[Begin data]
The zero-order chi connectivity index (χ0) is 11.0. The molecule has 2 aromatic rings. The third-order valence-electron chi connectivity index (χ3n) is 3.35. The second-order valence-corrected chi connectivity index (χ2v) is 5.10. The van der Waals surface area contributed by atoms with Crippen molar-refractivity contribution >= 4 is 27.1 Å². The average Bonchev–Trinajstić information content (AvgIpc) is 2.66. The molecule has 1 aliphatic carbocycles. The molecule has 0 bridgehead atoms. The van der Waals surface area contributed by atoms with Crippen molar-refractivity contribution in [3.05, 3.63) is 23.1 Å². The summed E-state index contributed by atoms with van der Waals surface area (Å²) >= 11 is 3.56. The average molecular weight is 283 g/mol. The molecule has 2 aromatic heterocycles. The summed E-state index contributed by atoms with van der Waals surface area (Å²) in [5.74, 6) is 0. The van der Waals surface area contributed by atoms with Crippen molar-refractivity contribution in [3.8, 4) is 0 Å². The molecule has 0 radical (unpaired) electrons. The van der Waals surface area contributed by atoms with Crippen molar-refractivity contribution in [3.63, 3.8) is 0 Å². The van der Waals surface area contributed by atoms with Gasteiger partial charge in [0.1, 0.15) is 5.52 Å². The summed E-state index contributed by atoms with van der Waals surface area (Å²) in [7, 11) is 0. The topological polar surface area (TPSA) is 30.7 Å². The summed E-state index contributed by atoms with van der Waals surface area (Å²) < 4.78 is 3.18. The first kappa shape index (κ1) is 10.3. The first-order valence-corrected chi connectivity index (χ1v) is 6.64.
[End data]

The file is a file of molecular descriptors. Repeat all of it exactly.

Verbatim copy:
The zero-order chi connectivity index (χ0) is 11.0. The molecule has 2 aromatic rings. The third-order valence-electron chi connectivity index (χ3n) is 3.35. The second-order valence-corrected chi connectivity index (χ2v) is 5.10. The van der Waals surface area contributed by atoms with Crippen molar-refractivity contribution >= 4 is 27.1 Å². The average Bonchev–Trinajstić information content (AvgIpc) is 2.66. The molecule has 1 aliphatic carbocycles. The molecule has 0 bridgehead atoms. The van der Waals surface area contributed by atoms with Crippen molar-refractivity contribution in [3.05, 3.63) is 23.1 Å². The summed E-state index contributed by atoms with van der Waals surface area (Å²) >= 11 is 3.56. The average molecular weight is 283 g/mol. The molecule has 2 aromatic heterocycles. The summed E-state index contributed by atoms with van der Waals surface area (Å²) in [5.74, 6) is 0. The van der Waals surface area contributed by atoms with Crippen molar-refractivity contribution in [3.8, 4) is 0 Å². The molecule has 0 radical (unpaired) electrons. The van der Waals surface area contributed by atoms with Crippen molar-refractivity contribution in [3.63, 3.8) is 0 Å². The van der Waals surface area contributed by atoms with Gasteiger partial charge in [0.1, 0.15) is 5.52 Å². The summed E-state index contributed by atoms with van der Waals surface area (Å²) in [7, 11) is 0. The topological polar surface area (TPSA) is 30.7 Å². The summed E-state index contributed by atoms with van der Waals surface area (Å²) < 4.78 is 3.18. The first kappa shape index (κ1) is 10.3. The first-order valence-corrected chi connectivity index (χ1v) is 6.64.